Trying to bond two female bunnies

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cwebster

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Am trying to bond 8 yr old Dutchess with 8 month old Abby. Both are spayed (Abby was spayed 2 1/2 wks ago). Have let them see each other by putting them in separate cages outdoors each day. They live indoors in separate floors if a two story cage. Abby pushed the indoor cage divider aside (two story indoor cage) and invaded Dutchess’ space, so i have had to put a brick on top of the divider to keep her from doing that. Have tried letting them meet with supervision in a neutral space (living room) but Abby chases Dutchess. Am hoping they will bond soon. Any suggestions would be appreciated.
 

PeanutsPlace

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you usually have to wait 4-10 weeks for the hormones to calm down. So maybe wait for the hormones to calm down then continue?
 

cwebster

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Abby still chases Dutchess in a neutral space outside the cages. Dutchess seems desperate for a face grooming. Would it help to put something on their faces to encourage face licking?
 

Hermelin

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As long the chasing isn’t turning into small circles, tonado or biting the chase is okay. It’s okay with short chases but if it get too much I will distract my bunnies to make the one chasing stop as to let the other bun rest. Chasing can be common when bonding. I’ve had chasing among my bunnies instead of humping but as long there no aggression in it I let the short chases happens.

When you separate them always make sure they end the bunny dates on a positive note either by you cuddling them, when they are relaxed/ignoring each other or munching as to make the date a positive experience.

You can put something on the forehead if they seem that they can be so close while being relaxed with each other or that you cuddle them. I know that when I bonded my bunnies the first time, when the girl wanted to be groomed I would cuddle them both while they pressed their heads as to create a positive experience. I did the same during the rebond I’m going through at the moment but now they are grooming each other, so I don’t need to step in.
 
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I bonded two female rabbits, two females is he’s but not impossible. I found putting them in a stroller and going for a walk for a minute or two before a bonding session helped.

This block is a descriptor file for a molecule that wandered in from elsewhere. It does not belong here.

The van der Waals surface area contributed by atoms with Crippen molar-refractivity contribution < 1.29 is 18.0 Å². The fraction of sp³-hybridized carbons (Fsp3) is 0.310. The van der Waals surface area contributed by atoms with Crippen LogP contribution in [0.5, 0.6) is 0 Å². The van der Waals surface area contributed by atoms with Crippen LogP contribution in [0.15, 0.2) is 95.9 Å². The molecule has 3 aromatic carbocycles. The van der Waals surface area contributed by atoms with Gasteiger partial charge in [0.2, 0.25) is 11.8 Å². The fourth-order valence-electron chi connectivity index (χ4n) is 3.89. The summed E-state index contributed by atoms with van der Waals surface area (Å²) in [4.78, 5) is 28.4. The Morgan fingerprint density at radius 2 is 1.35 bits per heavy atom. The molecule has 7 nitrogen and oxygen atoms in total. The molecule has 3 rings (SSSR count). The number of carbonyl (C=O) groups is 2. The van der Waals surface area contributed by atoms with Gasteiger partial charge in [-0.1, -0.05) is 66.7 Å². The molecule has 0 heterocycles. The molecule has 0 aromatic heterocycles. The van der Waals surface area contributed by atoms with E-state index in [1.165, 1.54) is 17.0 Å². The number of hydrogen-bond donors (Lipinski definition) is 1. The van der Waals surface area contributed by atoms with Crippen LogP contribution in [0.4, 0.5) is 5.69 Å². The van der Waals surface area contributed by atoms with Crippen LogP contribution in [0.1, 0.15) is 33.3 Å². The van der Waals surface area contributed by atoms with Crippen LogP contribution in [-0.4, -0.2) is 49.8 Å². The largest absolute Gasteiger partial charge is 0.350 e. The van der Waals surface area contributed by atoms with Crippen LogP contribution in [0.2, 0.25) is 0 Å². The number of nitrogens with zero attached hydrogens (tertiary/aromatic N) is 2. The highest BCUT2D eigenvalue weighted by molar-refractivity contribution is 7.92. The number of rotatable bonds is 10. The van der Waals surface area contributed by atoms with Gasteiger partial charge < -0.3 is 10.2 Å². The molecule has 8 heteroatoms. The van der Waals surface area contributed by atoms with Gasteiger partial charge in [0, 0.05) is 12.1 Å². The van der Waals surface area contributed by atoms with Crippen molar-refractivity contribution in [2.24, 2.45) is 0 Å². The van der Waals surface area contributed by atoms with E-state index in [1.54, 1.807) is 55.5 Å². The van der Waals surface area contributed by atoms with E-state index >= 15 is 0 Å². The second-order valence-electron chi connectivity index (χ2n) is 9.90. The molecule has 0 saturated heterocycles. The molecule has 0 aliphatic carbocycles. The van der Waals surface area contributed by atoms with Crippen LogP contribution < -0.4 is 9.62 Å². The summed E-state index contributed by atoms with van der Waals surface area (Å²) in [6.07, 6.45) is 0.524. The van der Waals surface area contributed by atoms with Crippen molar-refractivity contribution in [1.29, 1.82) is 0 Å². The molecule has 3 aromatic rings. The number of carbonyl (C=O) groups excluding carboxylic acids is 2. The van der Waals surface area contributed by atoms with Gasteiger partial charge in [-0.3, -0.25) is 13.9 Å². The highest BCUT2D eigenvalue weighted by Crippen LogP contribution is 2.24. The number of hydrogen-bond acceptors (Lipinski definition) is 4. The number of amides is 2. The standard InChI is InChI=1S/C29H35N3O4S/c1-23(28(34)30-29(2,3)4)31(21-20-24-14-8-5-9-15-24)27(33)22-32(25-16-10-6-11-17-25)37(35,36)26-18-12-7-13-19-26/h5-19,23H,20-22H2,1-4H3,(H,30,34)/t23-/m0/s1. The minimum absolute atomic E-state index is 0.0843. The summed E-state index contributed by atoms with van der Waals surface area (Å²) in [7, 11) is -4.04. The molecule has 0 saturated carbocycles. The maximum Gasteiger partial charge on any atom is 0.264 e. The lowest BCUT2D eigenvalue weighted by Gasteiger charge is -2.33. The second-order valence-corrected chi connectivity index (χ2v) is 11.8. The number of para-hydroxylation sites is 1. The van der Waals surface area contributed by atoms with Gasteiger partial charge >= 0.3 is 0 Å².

Blue eyes

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If a space is too large, that can encourage chasing. The initial encounters should be in a limited space. I'm not so keen on the idea of putting stuff on a rabbit's forehead. Some think it helps. If Dutchess wants the grooming, that is a more dominant trait. Abby seems to be rejecting that idea by chasing her. Limiting the space will discourage the chasing and hopefully give them a chance to be near each other.
 

cwebster

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Have been trying to bond Dutchess with Abigail. Started with scent swapping. Have let them see each other from separate cages daily outside 3 hrs per day. Abby sneaked into Dutchess’ upper storyof our two story cage so had to seal off the staircase.Abby was spayed on March 21 but still chases Dutchess when i try to let them out together. Have tried to use water mist to discourage this but Abby doesnt seem to mind it. Should i hold them next to one another in a towel? Put a box for them to hide in while they are out of the cage? Dutchess and the male we sadly lost (Arnold) bonded very quickly. Dutchess seems kind of afraid of Abby and runs instead of standing her ground.
 

JBun

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It may just take more time for them to gradually get used to each other. Some rabbits are harder to bond than others. Some chasing will happen in bonding. It's how they sort out the hierarchy. You just don't want it being excessive or escalating.
 

cwebster